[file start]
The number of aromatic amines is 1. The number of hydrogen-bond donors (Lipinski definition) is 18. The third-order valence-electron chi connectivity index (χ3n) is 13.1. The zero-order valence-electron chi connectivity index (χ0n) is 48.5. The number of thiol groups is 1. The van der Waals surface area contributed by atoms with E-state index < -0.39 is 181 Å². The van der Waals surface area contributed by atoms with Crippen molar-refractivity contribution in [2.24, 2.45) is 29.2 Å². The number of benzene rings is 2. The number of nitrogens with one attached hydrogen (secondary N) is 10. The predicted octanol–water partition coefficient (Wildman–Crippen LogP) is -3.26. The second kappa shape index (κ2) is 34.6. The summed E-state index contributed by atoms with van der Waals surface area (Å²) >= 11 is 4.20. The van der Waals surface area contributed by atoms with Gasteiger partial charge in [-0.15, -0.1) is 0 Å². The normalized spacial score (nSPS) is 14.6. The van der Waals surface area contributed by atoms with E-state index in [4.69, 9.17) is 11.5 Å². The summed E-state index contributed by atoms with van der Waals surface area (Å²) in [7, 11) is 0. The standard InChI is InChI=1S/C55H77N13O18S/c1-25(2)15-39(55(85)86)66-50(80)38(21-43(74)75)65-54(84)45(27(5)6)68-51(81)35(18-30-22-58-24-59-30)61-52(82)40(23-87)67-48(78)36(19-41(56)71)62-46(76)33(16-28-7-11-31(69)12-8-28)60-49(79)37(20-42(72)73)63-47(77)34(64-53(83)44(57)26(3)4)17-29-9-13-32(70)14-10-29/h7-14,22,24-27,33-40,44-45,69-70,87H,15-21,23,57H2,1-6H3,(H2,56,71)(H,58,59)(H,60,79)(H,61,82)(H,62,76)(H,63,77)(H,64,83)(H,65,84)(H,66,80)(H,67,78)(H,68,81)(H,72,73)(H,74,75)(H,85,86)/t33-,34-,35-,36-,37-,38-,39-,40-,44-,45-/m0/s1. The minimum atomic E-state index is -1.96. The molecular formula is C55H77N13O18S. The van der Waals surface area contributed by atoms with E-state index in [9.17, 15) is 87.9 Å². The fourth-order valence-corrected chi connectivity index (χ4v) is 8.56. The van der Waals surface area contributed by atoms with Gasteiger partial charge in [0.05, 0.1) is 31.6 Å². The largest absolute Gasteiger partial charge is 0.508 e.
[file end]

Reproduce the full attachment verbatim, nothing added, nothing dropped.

The number of aromatic amines is 1. The number of hydrogen-bond donors (Lipinski definition) is 18. The third-order valence-electron chi connectivity index (χ3n) is 13.1. The zero-order valence-electron chi connectivity index (χ0n) is 48.5. The number of thiol groups is 1. The van der Waals surface area contributed by atoms with E-state index < -0.39 is 181 Å². The van der Waals surface area contributed by atoms with Crippen molar-refractivity contribution in [2.24, 2.45) is 29.2 Å². The number of benzene rings is 2. The number of nitrogens with one attached hydrogen (secondary N) is 10. The predicted octanol–water partition coefficient (Wildman–Crippen LogP) is -3.26. The second kappa shape index (κ2) is 34.6. The summed E-state index contributed by atoms with van der Waals surface area (Å²) >= 11 is 4.20. The van der Waals surface area contributed by atoms with Gasteiger partial charge in [-0.15, -0.1) is 0 Å². The normalized spacial score (nSPS) is 14.6. The van der Waals surface area contributed by atoms with E-state index in [4.69, 9.17) is 11.5 Å². The summed E-state index contributed by atoms with van der Waals surface area (Å²) in [7, 11) is 0. The standard InChI is InChI=1S/C55H77N13O18S/c1-25(2)15-39(55(85)86)66-50(80)38(21-43(74)75)65-54(84)45(27(5)6)68-51(81)35(18-30-22-58-24-59-30)61-52(82)40(23-87)67-48(78)36(19-41(56)71)62-46(76)33(16-28-7-11-31(69)12-8-28)60-49(79)37(20-42(72)73)63-47(77)34(64-53(83)44(57)26(3)4)17-29-9-13-32(70)14-10-29/h7-14,22,24-27,33-40,44-45,69-70,87H,15-21,23,57H2,1-6H3,(H2,56,71)(H,58,59)(H,60,79)(H,61,82)(H,62,76)(H,63,77)(H,64,83)(H,65,84)(H,66,80)(H,67,78)(H,68,81)(H,72,73)(H,74,75)(H,85,86)/t33-,34-,35-,36-,37-,38-,39-,40-,44-,45-/m0/s1. The minimum atomic E-state index is -1.96. The molecular formula is C55H77N13O18S. The van der Waals surface area contributed by atoms with E-state index in [9.17, 15) is 87.9 Å². The fourth-order valence-corrected chi connectivity index (χ4v) is 8.56. The van der Waals surface area contributed by atoms with Gasteiger partial charge in [0.05, 0.1) is 31.6 Å². The largest absolute Gasteiger partial charge is 0.508 e.